‘Don’t Fight the White House’ Is Market’s Mantra
(Bloomberg Opinion) -- There’s an old saw in markets that says “don’t fight the Fed.” That essentially means if the Federal Reserve wants interest rates to rise or fall, or the economy to accelerate or decelerate, it will ultimately find a way to do just that, and betting on any other outcome would be foolish. But with President Donald Trump criticizing the central bank for raising rates too much and trying to stuff its board with political allies who can do his bidding, it’s now “don’t fight the White House.” At least in the short run.
Trump intends to nominate Herman Cain, the former pizza company executive who ran for the 2012 Republican presidential nomination, for one of two open seats on the Fed’s board, Bloomberg News’s Jennifer Jacobs reported. Less than two weeks ago, Trump said he planned to name Stephen Moore, a visiting fellow at the Heritage Foundation and a longtime supporter, for the other seat. Both stocks and bonds jumped in the wake of the Moore news and gained Thursday after the Cain revelation. The betting is that a board stocked with doves will succeed in lowering rates. Trump tweeted on Thursday that the central bank’s actions have been “unnecessary and destructive,” and senior economic adviser Larry Kudlow suggested last week that a half percentage point rate cut would be appropriate. That would supercharge the stock and bond markets, possibly even into bubble territory, given that financial conditions are already about as loose as anytime in the past five years, based on data compiled by Bloomberg. The risk is that the perceived credibility and independence of the Fed will erode if markets conclude that its decision-making has become too political and if there is too much dissension among policy makers. If so, markets would become more volatile and international investors might shun U.S. financial assets, causing borrowing costs to rise regardless.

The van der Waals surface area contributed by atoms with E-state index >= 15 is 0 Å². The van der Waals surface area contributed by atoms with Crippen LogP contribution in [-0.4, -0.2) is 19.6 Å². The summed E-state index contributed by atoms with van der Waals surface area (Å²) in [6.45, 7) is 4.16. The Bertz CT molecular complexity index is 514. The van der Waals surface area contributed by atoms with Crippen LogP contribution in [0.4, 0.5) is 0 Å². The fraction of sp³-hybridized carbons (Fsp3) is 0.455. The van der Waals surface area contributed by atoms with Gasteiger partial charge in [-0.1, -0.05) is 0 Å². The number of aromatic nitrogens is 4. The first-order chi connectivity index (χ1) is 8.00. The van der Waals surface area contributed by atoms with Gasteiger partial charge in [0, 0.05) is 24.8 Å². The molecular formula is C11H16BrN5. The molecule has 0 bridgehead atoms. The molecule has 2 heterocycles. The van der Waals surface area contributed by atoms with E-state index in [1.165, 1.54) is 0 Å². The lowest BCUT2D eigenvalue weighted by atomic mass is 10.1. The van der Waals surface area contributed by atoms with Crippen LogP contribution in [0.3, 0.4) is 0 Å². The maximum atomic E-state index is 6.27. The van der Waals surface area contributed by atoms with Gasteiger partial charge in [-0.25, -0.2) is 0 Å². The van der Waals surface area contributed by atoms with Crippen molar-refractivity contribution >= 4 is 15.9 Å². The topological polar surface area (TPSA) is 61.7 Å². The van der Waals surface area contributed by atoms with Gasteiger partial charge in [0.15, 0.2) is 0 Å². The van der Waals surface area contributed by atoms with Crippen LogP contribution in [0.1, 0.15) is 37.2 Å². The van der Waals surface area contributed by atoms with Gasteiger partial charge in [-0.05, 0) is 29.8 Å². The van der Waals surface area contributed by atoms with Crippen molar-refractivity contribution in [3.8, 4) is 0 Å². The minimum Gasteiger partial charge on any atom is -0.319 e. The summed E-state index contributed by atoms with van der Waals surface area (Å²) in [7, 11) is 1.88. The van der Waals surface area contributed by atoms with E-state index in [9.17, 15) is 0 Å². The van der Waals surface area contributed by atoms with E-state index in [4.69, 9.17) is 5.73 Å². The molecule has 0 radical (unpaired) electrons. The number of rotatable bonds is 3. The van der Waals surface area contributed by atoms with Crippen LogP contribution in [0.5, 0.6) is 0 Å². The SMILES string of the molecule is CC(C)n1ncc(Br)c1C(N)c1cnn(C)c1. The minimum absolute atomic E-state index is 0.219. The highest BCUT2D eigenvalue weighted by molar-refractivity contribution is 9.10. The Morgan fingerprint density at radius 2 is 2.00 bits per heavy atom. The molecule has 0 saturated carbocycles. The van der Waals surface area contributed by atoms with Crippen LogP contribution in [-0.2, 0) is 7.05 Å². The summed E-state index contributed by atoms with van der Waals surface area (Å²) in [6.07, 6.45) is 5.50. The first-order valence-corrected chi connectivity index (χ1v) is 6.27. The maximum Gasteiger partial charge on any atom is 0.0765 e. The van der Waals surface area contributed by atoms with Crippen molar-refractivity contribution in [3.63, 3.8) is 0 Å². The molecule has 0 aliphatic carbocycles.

Already, International Monetary Fund data show that the dollar accounted for 61.7 percent of global currency reserves as of the end of 2018, the least since the end of 2013. The greenback’s share has shrunk every quarter but one since Trump took office, contracting from 65.4 percent at the end of 2016.
STOCKS AS THE SMART MONEY?
The biggest debate in markets at the moment is which markets, stocks or bonds, is sending the correct signal on the outlook for the economy. The S&P 500 Index has surged almost 15 percent this year, putting it back to near record highs and suggesting that everything will be OK. The bond market has also rallied, pushing yields lower and causing the so-called yield curve to invert, an event that historically has preceded a recession. Given that track record, many tend to believe that the bond market is sending the correct signal and stocks will, as usual, find their optimism unfounded. That said, there are plenty of signals to suggest the stock market may be right this time and may finally shed its reputation as the “dumb money.” For one, the Dow Jones Transportation Average — whose members include railroad Norfolk Southern Corp., package delivery company FedEx Corp. and trucking firm J.B. Hunt Transport Services Inc. — has rebounded the past two weeks after a monthlong slump. Then there’s the Philadelphia Stock Exchange Semiconductor Index, which is an economically sensitive, internationally exposed benchmark. It just set a record high this week. It’s also notable that the Federal Reserve Bank of Atlanta’s GDPNow Index, which aims to track growth in real time, has risen to 2.07 percent from a “stall speed” level of 0.17 percent just three weeks ago. Maybe it really is different this time.
STERLING DOES THE UNEXPECTED
The Bloomberg British Pound Index fell on Thursday despite news that should have pushed sterling higher, which was that Parliament basically seized control of the Brexit process from Prime Minister Theresa May and passed a binding vote against a no-deal departure from the European Union. The drop in the pound gauge toward the lower end of its range over the last week is evidence that the currency market is losing patience with U.K. lawmakers and their failure to reach a compromise. The longer the uncertainty, the greater the possible damage to the economy. The Organization for Economic Cooperation and Development just slashed its U.K. economic growth forecast for 2019 to 0.8 percent from 1.5 percent in November. Before Thursday, the pound index was up 3.91 percent on speculation that Britain would avoid a “no deal” Brexit. “However, U.K. fundamentals remain poor and so we expect this outperformance to ebb,” the strategists at Brown Brothers Harriman wrote in a research note Thursday. “While sterling is likely to see some knee-jerk bounces on positive Brexit news — long delay, softer Brexit — we think those gains will be hard to sustain given deteriorating fundamentals.”